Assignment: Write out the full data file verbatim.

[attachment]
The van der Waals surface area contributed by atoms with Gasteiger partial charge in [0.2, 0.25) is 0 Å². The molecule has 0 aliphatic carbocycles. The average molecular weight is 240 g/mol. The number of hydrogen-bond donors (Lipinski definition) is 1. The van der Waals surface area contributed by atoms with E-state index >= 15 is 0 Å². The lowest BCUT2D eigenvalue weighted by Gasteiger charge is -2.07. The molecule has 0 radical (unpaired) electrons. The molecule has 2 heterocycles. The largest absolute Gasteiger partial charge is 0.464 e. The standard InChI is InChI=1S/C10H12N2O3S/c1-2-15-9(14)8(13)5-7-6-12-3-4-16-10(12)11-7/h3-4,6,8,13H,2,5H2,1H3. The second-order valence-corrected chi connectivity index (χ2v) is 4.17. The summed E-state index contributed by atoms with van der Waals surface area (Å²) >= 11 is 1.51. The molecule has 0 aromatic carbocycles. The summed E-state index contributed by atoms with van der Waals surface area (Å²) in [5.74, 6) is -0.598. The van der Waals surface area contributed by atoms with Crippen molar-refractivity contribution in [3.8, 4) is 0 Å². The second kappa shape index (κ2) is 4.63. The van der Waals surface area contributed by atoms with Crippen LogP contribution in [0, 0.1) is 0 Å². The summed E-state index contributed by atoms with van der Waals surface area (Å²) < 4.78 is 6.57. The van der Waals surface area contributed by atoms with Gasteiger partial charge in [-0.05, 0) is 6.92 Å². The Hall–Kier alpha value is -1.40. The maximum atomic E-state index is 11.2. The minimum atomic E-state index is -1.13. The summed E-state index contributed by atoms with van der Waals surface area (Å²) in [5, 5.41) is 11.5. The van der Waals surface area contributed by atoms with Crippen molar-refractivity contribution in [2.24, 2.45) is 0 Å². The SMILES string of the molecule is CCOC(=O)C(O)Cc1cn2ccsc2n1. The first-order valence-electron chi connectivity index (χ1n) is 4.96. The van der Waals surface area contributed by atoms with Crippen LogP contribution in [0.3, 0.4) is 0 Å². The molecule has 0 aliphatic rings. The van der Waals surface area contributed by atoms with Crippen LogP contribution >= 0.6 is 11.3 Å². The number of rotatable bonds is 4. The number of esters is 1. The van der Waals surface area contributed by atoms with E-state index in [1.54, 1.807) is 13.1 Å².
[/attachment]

The van der Waals surface area contributed by atoms with Gasteiger partial charge in [0.2, 0.25) is 0 Å². The molecule has 0 aliphatic carbocycles. The average molecular weight is 240 g/mol. The number of hydrogen-bond donors (Lipinski definition) is 1. The van der Waals surface area contributed by atoms with E-state index >= 15 is 0 Å². The lowest BCUT2D eigenvalue weighted by Gasteiger charge is -2.07. The molecule has 0 radical (unpaired) electrons. The molecule has 2 heterocycles. The largest absolute Gasteiger partial charge is 0.464 e. The standard InChI is InChI=1S/C10H12N2O3S/c1-2-15-9(14)8(13)5-7-6-12-3-4-16-10(12)11-7/h3-4,6,8,13H,2,5H2,1H3. The second-order valence-corrected chi connectivity index (χ2v) is 4.17. The summed E-state index contributed by atoms with van der Waals surface area (Å²) >= 11 is 1.51. The molecule has 0 aromatic carbocycles. The summed E-state index contributed by atoms with van der Waals surface area (Å²) in [5.74, 6) is -0.598. The van der Waals surface area contributed by atoms with Crippen molar-refractivity contribution in [3.8, 4) is 0 Å². The second kappa shape index (κ2) is 4.63. The van der Waals surface area contributed by atoms with Crippen LogP contribution in [0, 0.1) is 0 Å². The summed E-state index contributed by atoms with van der Waals surface area (Å²) < 4.78 is 6.57. The van der Waals surface area contributed by atoms with Gasteiger partial charge in [-0.05, 0) is 6.92 Å². The Hall–Kier alpha value is -1.40. The maximum atomic E-state index is 11.2. The minimum atomic E-state index is -1.13. The summed E-state index contributed by atoms with van der Waals surface area (Å²) in [5, 5.41) is 11.5. The van der Waals surface area contributed by atoms with Crippen molar-refractivity contribution in [2.24, 2.45) is 0 Å². The SMILES string of the molecule is CCOC(=O)C(O)Cc1cn2ccsc2n1. The first-order valence-electron chi connectivity index (χ1n) is 4.96. The van der Waals surface area contributed by atoms with Crippen LogP contribution in [0.3, 0.4) is 0 Å². The molecule has 0 aliphatic rings. The van der Waals surface area contributed by atoms with Crippen LogP contribution >= 0.6 is 11.3 Å². The number of rotatable bonds is 4. The number of esters is 1. The van der Waals surface area contributed by atoms with E-state index in [1.54, 1.807) is 13.1 Å².